How to work from home and not go crazy
Working from home sounds like the ideal work-life balance option, but how do you do it without losing momentum or your sanity? Here are some tips.
With roughly one million Australians working from home and about a quarter of our workforce in a flexible working arrangement for an employer, it makes sense to get your game plan right to avoid the endless distractions that can shake your motivation.
There are a multitude of benefits that come with setting up shop at home, such as reducing transport costs, while parents can be close to their child’s schools and childcare centres.
Virgin founder Richard Branson is famously quoted as never having worked a day in an office in his life. With the huge advancements in remote technology, home workers can turn their home office into a thriving hub of information and interaction through email, social media and live web chats if they choose.
If you’re doing something you love, success often follows that passion. Many Australian fashion brands, such as Tyro customer Camilla, Mimco and Zimmermann, founded their flourishing trade in their own backyard or parents’ garage.
There are a multitude of Australian ‘mummy blogs’, such as Stay At Home Mum, The Organised Housewife and Crash Test Mummy, which have seen parents turn their own lives into successful businesses, where they earn money for their blogs through advertising and social networking.
Not having the chatter and disruptions that come with a bustling office environment may be appealing, but fine-tuning your enthusiasm and remaining focused without being able to bounce ideas off like-minded people can get in the way of a productive day. So how do you keep up the enthusiasm to succeed?
1. Time management is key
Make time to work and stick to it. Perhaps writing a timetable is the best way to ensure you have a productive day. Don’t let housework or a trip to the fridge get in the way of work. If you know you’re easily distracted, write down your tea and lunch breaks and be rigid about them.
For sanity’s sake, organise time for yourself. Perhaps block out an hour each day for exercise to release ‘inspiration-making’ endorphins. And stay in the loop with friends, family and other professionals. If you have young kids, plan regular play dates for social interaction.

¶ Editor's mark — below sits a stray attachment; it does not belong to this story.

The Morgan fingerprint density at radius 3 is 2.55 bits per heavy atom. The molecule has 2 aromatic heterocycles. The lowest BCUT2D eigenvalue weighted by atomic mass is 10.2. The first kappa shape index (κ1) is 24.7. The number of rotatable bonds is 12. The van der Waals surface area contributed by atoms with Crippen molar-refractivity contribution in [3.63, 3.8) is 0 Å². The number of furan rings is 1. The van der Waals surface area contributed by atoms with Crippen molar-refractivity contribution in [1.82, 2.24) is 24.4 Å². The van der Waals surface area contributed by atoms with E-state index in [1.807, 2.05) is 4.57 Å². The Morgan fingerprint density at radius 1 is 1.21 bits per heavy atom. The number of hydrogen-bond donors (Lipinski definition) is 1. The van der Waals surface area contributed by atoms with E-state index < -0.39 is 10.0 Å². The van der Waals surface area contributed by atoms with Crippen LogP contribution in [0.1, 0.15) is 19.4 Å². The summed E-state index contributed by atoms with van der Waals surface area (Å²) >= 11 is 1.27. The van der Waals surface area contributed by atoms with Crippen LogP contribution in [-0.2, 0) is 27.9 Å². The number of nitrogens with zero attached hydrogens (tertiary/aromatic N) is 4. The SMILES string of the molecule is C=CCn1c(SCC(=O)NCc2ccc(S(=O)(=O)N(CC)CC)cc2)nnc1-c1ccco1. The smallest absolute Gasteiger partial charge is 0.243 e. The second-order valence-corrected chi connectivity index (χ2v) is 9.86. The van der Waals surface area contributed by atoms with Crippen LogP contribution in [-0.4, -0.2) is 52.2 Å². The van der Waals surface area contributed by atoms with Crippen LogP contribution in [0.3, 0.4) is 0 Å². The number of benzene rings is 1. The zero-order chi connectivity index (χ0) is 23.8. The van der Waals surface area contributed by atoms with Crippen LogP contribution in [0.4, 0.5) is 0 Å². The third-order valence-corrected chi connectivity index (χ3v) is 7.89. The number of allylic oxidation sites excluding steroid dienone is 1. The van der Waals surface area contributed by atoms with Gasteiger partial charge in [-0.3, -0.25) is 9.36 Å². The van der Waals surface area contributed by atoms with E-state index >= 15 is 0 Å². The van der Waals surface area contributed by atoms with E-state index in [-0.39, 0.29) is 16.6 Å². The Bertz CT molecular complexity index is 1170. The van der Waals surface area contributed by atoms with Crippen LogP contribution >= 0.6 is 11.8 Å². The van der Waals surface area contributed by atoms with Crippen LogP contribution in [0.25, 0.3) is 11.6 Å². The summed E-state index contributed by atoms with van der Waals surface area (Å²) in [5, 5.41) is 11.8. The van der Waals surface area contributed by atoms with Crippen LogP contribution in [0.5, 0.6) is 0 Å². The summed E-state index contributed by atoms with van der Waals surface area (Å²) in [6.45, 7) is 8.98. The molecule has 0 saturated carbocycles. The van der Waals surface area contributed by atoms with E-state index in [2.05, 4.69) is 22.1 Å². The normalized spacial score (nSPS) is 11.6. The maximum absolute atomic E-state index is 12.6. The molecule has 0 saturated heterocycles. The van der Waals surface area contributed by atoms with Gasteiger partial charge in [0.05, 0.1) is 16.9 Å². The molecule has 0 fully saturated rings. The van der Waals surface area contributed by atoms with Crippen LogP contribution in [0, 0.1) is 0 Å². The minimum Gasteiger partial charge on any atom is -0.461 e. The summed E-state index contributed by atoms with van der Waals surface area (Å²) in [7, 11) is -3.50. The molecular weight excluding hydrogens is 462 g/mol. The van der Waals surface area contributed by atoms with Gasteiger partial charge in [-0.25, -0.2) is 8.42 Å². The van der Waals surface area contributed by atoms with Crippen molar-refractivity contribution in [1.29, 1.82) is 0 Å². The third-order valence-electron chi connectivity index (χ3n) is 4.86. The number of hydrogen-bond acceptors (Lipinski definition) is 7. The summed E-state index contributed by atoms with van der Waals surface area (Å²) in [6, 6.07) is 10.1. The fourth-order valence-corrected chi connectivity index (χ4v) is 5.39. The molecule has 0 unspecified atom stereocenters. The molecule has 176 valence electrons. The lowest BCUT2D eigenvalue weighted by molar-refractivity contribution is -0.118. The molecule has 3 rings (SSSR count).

Try not to keep working after hours as you’re likely to lose interest in your job if you’d rather be relaxing with family.
2. Turn your lack of commuting into coin
Not having to travel to work brings many cost savings. Minimising your corporate wardrobe and downsizing your dry-cleaning bills is another money-saving benefit to working from home. Now you have the extra time, where you’re not travelling to work or dashing past the coffee shop to spend another $4 on a latte, you can use it to check your emails or go over your daily to-do list in peace and quiet.
3. Find the support you need
The Queensland Government is leading the way with $1 million worth of support for home-based workers, with grants of up to $5000 each for budding entrepreneurs. With the majority of the ‘at home’ workforce being women, community-based networks, such as AusMumpreneur, recognise that women often leave the workforce to raise a family, which can be isolating for successful women who’ve lived and breathed their careers until the birth of their children.
There are plenty of opportunities to expand your professional reach. Join a corporate network and attend the monthly meetings and seminars. Stay inspired by meeting people who complement your business through LinkedIn or other online networks.
4. Create the ideal workspace
This is the place you’re going to earn a living to help support your household, so let your family know that this space is your work zone. Assess what furniture and equipment you need, then shop around for the best prices. If you’re short on cash, Gumtree is great for second-hand filing cabinets and office desks.
Choose some inspirational images or décor, such as an oxygenating plant, and try to locate your desk as close to natural light as possible. At the end of your workday, close your diary and shut down your computer so your work doesn’t blend into your home life.
5. Equip yourself with knowledge
The Federal Government offers some helpful information for novice home workers, which includes setting up your premises, finances and working conditions.
Remember that working from home doesn’t mean you can chat to clients like you’re sitting on the couch together. You need to maintain a professional image for people and potential clients to take you seriously.